• presence of milling process control agent: in order to investigate the effect of a process control agent, which is classically used for controlling plasticity during mechanical alloying, 1 wt.% of stearic acid was added to some milling batches. This additive was mixed with either the metal source alone during preparation step, or added to the oxide powder/metal source mix during coating step.

Experimental conditions investigated for powders coating are summarized in Table 1.

thumbnail Fig. 1

a: coarse alumina powder (SEM image); b: fine alumina powder (SEM image).

Table 1

Summary of milling experimental conditions.

2.2 Wettability testing

The alloy used for wettability experiments after coating is the tin/bismuth eutectic (commercial name CERROTRU from Metaconcept, 43 wt.% Sn, henceforth noted Sn/Bi), its main advantage being its low melting point (412 K).

Due to the complex surface properties of liquid metals, classical wettability tests such as contact angle measurements are very dependent on experimental conditions (temperature [28,29], atmosphere [30], duration [31], contamination [17]…). Furthermore, data obtained are local and simplified (not taking surfaces roughness or shapes into account, for example), thus highlighting the need of a measuring method nearer from industrial conditions. In order to confirm wettability in liquid metals, 5%vol. of coated powders were added (over a 20 min duration) to stirred Sn/Bi alloy (300 g – 37 ml at 300 rpm/200 °C). The volume fraction value has been selected to insure the easy observation of particles by SEM (scanning electronic microscope). Melting was conducted in Pyrex glass beaker using electric sand heater, which was transferred to thermostatic oil bath for particles addition and mixing. No gas shielding was used given the protective nature of tin oxides. The resulting slurry was then cast as cylindrical ingots, which were cut and observed through SEM. The 473 K mixing temperature, comprised between eutectic (412 K) temperature and tin melting point (505 K), ensures thermodynamic stability of the coating during wetting experiments.

2.3 Characterization methods

Particle size measurements were carried out using a Malvern Mastersizer HydroS laser granulometer, with water as a dispersion medium. Testing was conducted to estimate the error in measurements induced by metallic coating. This was done by comparing size distribution of coated alumina powder before and after chemical removal of the metal layer (3 hours etching in 38 wt.% hydrochloric acid, alumina being non reactive), with no measurable difference as a result.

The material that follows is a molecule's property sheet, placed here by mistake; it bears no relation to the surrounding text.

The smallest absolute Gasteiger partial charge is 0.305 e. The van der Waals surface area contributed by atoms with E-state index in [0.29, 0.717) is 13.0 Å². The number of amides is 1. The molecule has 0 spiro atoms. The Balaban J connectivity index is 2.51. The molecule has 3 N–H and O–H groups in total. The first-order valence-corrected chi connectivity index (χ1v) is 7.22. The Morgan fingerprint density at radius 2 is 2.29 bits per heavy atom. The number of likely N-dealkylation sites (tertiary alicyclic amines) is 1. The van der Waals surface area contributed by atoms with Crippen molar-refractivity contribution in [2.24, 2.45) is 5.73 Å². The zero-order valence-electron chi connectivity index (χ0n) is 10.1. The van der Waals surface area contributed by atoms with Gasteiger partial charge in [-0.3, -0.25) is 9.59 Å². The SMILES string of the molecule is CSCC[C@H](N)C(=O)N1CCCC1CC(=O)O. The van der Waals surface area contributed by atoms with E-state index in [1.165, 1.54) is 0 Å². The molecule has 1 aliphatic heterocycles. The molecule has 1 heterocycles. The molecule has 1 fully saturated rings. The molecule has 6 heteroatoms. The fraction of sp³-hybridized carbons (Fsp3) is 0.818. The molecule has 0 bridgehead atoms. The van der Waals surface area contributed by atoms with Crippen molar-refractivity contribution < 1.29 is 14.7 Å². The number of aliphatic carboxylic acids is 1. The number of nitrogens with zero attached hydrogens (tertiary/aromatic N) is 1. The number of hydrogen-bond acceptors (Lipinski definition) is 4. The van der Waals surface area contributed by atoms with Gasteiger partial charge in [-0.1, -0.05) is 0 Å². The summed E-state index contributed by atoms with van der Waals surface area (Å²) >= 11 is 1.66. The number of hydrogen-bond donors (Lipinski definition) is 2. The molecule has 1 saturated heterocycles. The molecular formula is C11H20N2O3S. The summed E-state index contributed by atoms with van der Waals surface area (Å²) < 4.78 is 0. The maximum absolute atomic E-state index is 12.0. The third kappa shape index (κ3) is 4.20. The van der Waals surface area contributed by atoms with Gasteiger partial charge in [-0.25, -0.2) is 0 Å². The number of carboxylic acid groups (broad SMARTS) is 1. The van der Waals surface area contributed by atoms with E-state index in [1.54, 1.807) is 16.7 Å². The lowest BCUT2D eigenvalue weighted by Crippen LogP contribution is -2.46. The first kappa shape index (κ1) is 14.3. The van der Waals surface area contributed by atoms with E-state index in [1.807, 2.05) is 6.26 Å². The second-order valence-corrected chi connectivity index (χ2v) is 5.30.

Jeol 6500F FEG scanning electron microscope (SEM) was used for surface observations. In the most frequent configuration, powder samples were simply deposited on carbon adhesive before introduction in SEM chamber. For further investigations, cross-sections of particles samples were prepared by polymer cold mounting followed by polishing down to 0.25 micrometers. In the cases of known insulating materials (uncoated powders and mounted samples), an additional gold layer was added by sputtering to avoid electrical charging under SEM beam.

Qualitative estimations of local composition were obtained by energy dispersive spectrometry (EDS) associated with SEM equipment. The procedure was carried out directly on a high number of coated particles using low magnification (powder sample deposited on carbon adhesive), and averaged on at least three measurements for each powder batch. This method being limited to surface analysis (1 μm depth), it overestimates greatly tin fraction (the surface layer), and was only used for comparison purposes between milling protocols.

Quantitative measurements resulted from atomic emission spectroscopy (inductively coupled plasma, ICP-AES). Samples were prepared by complete dissolution of tin surface layer in concentrated (38 wt.%) hydrochloric acid (0.2 g of coated powder for 2 mL acid), thus leading to a 0.01 wt.% precision.

3 Results and discussion

This section presents several experiments performing the partial or total coating of alumina particle by tin and the proof that coated alumina particles may be included into the liquid tin-bismuth alloy.

3.1 Effect of fine powder as coating source

No coating was obtained for experiments involving Sn powder as the source for coating material. However, f-Al2O3 milling (sample No. 1) leads to the formation of a macroscopic (millimetric) aggregates between tin and alumina through cold welding. The resulting material from these experimental conditions is highly porous; electrically-charging oxides visible in SEM reveal some level of contact between phases, but with incomplete coating. Furthermore, the presence of porosity (and thus gas bubbles) is a severe impediment to particles wettability in liquid metals. The non-wettability is due to the high reactivity of fine metal powder with oxygen. As a consequence, the millimetric granule as tin source has been used from now.

3.2 Single step milling process

Various milling durations and speed were compared through experiments No. 2 to 6. In all cases, the single step protocol allowed tin coating deposition, which was visible as a gray coloration of the powder and confirmed by EDX analysis. Darkening of the powder obtained with higher energy milling (faster speed and longer duration) demonstrated a more efficient tin transfer.